By Caitlin Hickcox
How can we make our classrooms more learner-friendly? Many instructors don’t often think of the answer to this question during the course of a busy semester. But sometimes, the way we’ve always done things isn’t working for our learners anymore. How do you make your classroom student-centered? This week, the CTL sat down with Nursing Assistant Instructor, Diane Andersen Sibley, to discuss her ideas on helping students learn through student-centered practices.
How would you define Student-Centered Teaching and Learning?
Student-centered teaching entails an awareness that:
- Each student has unique learning needs
- Social determinants of learning are present that can positively or negatively affect each student's educational success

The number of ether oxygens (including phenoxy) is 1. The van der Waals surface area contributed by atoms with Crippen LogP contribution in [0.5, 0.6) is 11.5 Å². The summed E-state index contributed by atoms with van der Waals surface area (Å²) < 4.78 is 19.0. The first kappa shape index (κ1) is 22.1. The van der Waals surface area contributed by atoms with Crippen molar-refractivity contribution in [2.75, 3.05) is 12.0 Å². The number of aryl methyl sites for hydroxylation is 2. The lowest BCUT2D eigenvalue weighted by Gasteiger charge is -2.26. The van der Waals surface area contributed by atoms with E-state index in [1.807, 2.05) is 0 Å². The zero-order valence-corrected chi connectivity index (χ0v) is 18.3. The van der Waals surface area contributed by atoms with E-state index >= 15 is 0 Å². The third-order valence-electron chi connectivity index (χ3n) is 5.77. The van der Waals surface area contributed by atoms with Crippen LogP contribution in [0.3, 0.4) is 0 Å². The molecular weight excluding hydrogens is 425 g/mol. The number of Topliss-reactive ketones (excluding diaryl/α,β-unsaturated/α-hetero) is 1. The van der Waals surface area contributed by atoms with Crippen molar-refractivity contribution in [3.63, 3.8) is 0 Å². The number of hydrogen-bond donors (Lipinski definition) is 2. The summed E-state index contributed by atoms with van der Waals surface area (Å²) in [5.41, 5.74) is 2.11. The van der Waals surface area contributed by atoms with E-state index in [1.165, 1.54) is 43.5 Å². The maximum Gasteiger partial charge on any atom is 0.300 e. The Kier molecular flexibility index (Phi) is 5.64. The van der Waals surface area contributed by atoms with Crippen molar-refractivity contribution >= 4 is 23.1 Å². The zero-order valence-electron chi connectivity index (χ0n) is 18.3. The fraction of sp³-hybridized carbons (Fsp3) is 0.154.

- Students can succeed with the right support
- Each student brings knowledge and experience that the instructor and other students can learn from
Why is Student-Centered Teaching and Learning important to you?
As a nurse, each patient has unique needs, and we develop an individualized plan of care for each patient to address those needs. It seems logical that students would require similar individualized care.
What changes or differences do you notice through using Student-Centered Teaching techniques?
Students seem to feel appreciated and supported.
What are your top 5 Student-Centered Teaching Tips?
- Get to know students as individuals and look for their strengths
- Encourage student input surrounding how class time is structured
- Encourage students to share knowledge from their own experiences
- Promote team building. Leaving no one behind requires teamwork and students helping one another
- Encouraging students to access academic and non-academic resources on campus
If a teacher wants to make their classroom more student-centered right away what is something they can do tomorrow?
Get to know students, find out what their goals are and dream with them about their future.